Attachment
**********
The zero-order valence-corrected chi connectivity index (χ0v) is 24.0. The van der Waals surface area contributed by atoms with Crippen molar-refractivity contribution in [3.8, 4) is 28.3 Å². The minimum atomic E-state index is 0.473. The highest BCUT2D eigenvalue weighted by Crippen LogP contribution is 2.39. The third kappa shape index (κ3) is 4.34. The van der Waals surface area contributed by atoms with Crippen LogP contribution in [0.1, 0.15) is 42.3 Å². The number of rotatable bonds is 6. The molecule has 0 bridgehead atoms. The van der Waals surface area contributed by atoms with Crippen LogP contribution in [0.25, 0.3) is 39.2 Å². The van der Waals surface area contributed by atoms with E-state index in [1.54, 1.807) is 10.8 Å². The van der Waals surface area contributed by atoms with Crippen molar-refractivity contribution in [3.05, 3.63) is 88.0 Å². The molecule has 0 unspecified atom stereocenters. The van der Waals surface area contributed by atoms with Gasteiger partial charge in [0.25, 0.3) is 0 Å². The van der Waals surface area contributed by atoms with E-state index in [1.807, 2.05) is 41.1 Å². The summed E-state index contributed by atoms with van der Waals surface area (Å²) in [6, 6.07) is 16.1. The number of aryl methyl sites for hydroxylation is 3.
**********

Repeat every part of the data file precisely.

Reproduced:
The zero-order valence-corrected chi connectivity index (χ0v) is 24.0. The van der Waals surface area contributed by atoms with Crippen molar-refractivity contribution in [3.8, 4) is 28.3 Å². The minimum atomic E-state index is 0.473. The highest BCUT2D eigenvalue weighted by Crippen LogP contribution is 2.39. The third kappa shape index (κ3) is 4.34. The van der Waals surface area contributed by atoms with Crippen LogP contribution in [0.1, 0.15) is 42.3 Å². The number of rotatable bonds is 6. The molecule has 0 bridgehead atoms. The van der Waals surface area contributed by atoms with Crippen LogP contribution in [0.25, 0.3) is 39.2 Å². The van der Waals surface area contributed by atoms with E-state index in [1.54, 1.807) is 10.8 Å². The van der Waals surface area contributed by atoms with Crippen molar-refractivity contribution in [3.05, 3.63) is 88.0 Å². The molecule has 0 unspecified atom stereocenters. The van der Waals surface area contributed by atoms with Gasteiger partial charge in [0.25, 0.3) is 0 Å². The van der Waals surface area contributed by atoms with E-state index in [1.807, 2.05) is 41.1 Å². The summed E-state index contributed by atoms with van der Waals surface area (Å²) in [6, 6.07) is 16.1. The number of aryl methyl sites for hydroxylation is 3.